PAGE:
Financial insecurities hinder women from adhering to diabetes regimen

May 9, 2014 by Jared Wadley, University of Michigan

(Medical Xpress)—Changes imposed by a diabetes regimen are considered unmanageable by financially insecure women, a new University of Michigan study indicates.

Study participants who were brought up with fewer resources were more likely to have family members who were diabetic when fewer treatment options were available, exposing them to the worst-case scenario. Women with more resources were aware of less severe cases and typically had more ties to the health care field.

"It became apparent that having previous knowledge about and the regimen, as well as having previous experiences viewing complications unfold among loved ones, shaped the experience of diagnosis and attitudes toward diabetes," said Emily Nicklett, U-M assistant professor of social work and the study's lead author.

Financially secure have greater access to self- and a more optimistic outlook than women who don't have the same financial security.

Nicklett, who published the research with colleague Sara Kuzminski Damiano of the University of Southern California, examined experiences among women with Type 2 diabetes in the Detroit area. Their ages ranged from 51 to 92. They were asked when they learned they had diabetes, their interaction with the doctor, their daily routine and their financial status. Results were based on surveys as well as semi-structured interviews.

Research participants recalled experiencing fear, depression or denial after being diagnosed with diabetes. Those with a more favorable financial situation tended to be more optimistic about their diagnosis: "I can handle it."

Knowledge and experience about diabetes prior to diagnosis could be partially responsible for this difference.

Explore further: Women with diabetes less likely to have a mammogram

More information: Emily Joy Nicklett and Sara Kuzminski Damiano. "Too little, too late: Socioeconomic disparities in the experience of women living with diabetes." Qualitative Social Work May 2014 13: 372-388, first published on February 3, 2014. DOI: 10.1177/1473325014522572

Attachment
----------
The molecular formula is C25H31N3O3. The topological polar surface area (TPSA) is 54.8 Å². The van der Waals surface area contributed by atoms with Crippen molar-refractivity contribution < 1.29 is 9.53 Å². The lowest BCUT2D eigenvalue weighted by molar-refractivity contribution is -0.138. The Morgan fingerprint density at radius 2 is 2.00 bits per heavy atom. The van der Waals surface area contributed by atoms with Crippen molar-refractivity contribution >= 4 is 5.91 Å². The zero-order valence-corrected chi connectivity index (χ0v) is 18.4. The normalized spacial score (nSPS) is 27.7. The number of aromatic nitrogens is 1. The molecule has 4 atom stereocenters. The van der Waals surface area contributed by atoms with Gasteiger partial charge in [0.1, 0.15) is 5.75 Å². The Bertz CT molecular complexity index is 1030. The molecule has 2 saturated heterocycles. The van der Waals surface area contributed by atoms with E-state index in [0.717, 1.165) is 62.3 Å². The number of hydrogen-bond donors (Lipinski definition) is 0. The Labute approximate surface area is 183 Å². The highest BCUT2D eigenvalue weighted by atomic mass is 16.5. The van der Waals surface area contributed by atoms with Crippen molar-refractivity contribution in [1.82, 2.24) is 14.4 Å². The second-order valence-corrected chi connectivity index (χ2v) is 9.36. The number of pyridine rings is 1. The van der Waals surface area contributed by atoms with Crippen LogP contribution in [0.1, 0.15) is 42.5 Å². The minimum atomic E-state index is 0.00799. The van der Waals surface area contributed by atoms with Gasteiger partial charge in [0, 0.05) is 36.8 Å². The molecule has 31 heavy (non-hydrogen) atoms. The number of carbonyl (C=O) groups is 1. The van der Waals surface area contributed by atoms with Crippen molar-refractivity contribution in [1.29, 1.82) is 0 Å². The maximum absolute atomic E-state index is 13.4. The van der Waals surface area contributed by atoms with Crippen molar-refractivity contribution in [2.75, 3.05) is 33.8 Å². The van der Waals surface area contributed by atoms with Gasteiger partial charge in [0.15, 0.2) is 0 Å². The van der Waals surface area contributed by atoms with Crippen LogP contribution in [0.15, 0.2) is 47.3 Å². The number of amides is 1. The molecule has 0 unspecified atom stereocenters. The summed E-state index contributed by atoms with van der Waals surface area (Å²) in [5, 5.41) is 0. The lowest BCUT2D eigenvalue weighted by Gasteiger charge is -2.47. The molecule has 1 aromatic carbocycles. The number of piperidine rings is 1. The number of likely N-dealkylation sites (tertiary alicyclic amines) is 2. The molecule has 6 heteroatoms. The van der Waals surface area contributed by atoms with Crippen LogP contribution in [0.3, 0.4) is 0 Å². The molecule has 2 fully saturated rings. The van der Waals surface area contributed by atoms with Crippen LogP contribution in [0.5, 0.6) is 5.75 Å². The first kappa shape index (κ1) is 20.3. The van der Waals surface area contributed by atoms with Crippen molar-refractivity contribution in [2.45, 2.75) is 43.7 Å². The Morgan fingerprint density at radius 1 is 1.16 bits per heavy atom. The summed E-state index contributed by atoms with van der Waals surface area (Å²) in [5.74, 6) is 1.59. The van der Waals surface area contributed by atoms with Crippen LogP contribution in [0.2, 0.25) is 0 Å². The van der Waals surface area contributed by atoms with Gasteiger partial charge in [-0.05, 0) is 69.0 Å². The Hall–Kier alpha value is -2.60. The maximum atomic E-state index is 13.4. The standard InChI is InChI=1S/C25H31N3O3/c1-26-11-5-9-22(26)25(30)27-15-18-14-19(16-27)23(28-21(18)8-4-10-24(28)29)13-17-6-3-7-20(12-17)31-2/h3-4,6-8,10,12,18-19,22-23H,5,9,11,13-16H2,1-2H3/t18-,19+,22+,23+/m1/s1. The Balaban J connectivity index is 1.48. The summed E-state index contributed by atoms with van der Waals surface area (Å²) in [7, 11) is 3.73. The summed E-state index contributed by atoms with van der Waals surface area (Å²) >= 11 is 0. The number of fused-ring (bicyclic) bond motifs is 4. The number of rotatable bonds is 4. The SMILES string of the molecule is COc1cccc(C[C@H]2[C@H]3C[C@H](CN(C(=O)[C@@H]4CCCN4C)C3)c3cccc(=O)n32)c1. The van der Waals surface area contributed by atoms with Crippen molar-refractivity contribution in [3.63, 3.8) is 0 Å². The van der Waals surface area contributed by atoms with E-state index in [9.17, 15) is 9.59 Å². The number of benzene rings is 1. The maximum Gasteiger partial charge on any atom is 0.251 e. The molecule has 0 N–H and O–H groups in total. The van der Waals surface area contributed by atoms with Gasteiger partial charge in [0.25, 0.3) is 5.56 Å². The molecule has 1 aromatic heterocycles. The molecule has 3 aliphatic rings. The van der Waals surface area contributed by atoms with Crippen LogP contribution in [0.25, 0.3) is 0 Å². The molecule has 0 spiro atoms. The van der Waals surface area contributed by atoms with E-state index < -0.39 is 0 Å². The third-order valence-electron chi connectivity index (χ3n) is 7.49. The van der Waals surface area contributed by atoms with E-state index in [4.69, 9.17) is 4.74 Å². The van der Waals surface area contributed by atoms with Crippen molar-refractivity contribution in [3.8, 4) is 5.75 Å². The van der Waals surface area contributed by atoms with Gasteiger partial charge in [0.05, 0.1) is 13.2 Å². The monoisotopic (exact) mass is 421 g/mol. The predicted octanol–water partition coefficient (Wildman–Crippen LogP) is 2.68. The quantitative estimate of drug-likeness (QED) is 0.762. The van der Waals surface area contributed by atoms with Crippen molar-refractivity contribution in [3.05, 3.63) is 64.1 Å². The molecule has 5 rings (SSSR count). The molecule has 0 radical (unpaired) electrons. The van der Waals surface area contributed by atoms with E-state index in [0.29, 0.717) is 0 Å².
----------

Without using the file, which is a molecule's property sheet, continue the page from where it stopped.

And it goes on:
Related Stories

Women with diabetes less likely to have a mammogram

April 11, 2014
Women with diabetes are 14 per cent less likely to be screened for breast cancer compared to women without diabetes, according to a study by researchers at the Institute for Clinical Evaluative Sciences (ICES) and Women's ...

Becoming disabled may up risk of developing diabetes

February 28, 2014
(HealthDay)—Functional decline and physical disability may increase the subsequent risk of diabetes in older adults, according to research published online Feb. 18 in Diabetes Care.

Twenty-five percent of breast cancer survivors report financial decline due to treatment

March 25, 2014
Four years after being treated for breast cancer, a quarter of survivors say they are worse off financially, at least partly because of their treatment, according to a new study led by University of Michigan Comprehensive ...

Elevated liver enzyme levels linked to higher gestational diabetes risk

May 2, 2014
Women with high levels of a common liver enzyme measured prior to pregnancy were twice as likely to subsequently develop gestational diabetes than those with the lowest levels, according to a Kaiser Permanente study published ...

Having children lowers mortality in people with type 1 diabetes, but for women more than men

September 24, 2013
New research published at this week's annual meeting of the European Association for the Study of Diabetes (EASD) in Barcelona, Spain, shows that having children lowers mortality in people with type 1 diabetes, but for women ...

Gestational diabetes tied to seven-fold increase in sleep apnea risk

August 20, 2013
Women diagnosed with gestational diabetes are nearly seven times more likely to have obstructive sleep apnea than other pregnant women, according to a recent study accepted for publication in The Endocrine Society's Journal ...

Recommended for you

Diabetes gene found that causes low and high blood sugar levels in the same family

January 15, 2018
A study of families with rare blood sugar conditions has revealed a new gene thought to be critical in the regulation of insulin, the key hormone in diabetes.

Discovery could lead to new therapies for diabetics

January 12, 2018
New research by MDI Biological Laboratory scientist Sandra Rieger, Ph.D., and her team has demonstrated that an enzyme she had previously identified as playing a role in peripheral neuropathy induced by cancer chemotherapy ...

Enzyme shown to regulate inflammation and metabolism in fat tissue

January 11, 2018
The human body has two primary kinds of fat—white fat, which stores excess calories and is associated with obesity, and brown fat, which burns calories in order to produce heat and has garnered interest as a potential means ...

Big strides made in diabetes care

January 5, 2018
(HealthDay)—This past year was a busy, productive one for diabetes research and care.

Gene therapy restores normal blood glucose levels in mice with type 1 diabetes

January 4, 2018
Type 1 diabetes is a chronic disease in which the immune system attacks and destroys insulin-producing beta cells in the pancreas, resulting in high blood levels of glucose. A study published January 4th in Cell Stem Cell ...

Goodbye, needles? Patch might be the future for blood-sugar tracking

January 4, 2018
(HealthDay)—Developers of a new patch hope to eliminate a big barrier in type 2 diabetes treatment—painful finger-sticks and injections. The new patch—which actually uses an array of tiny needles that researchers promise ...

0 comments

Please sign in to add a comment. Registration is free, and takes less than a minute. Read more

Click here to reset your password.
Sign in to get notified via email when new comments are made.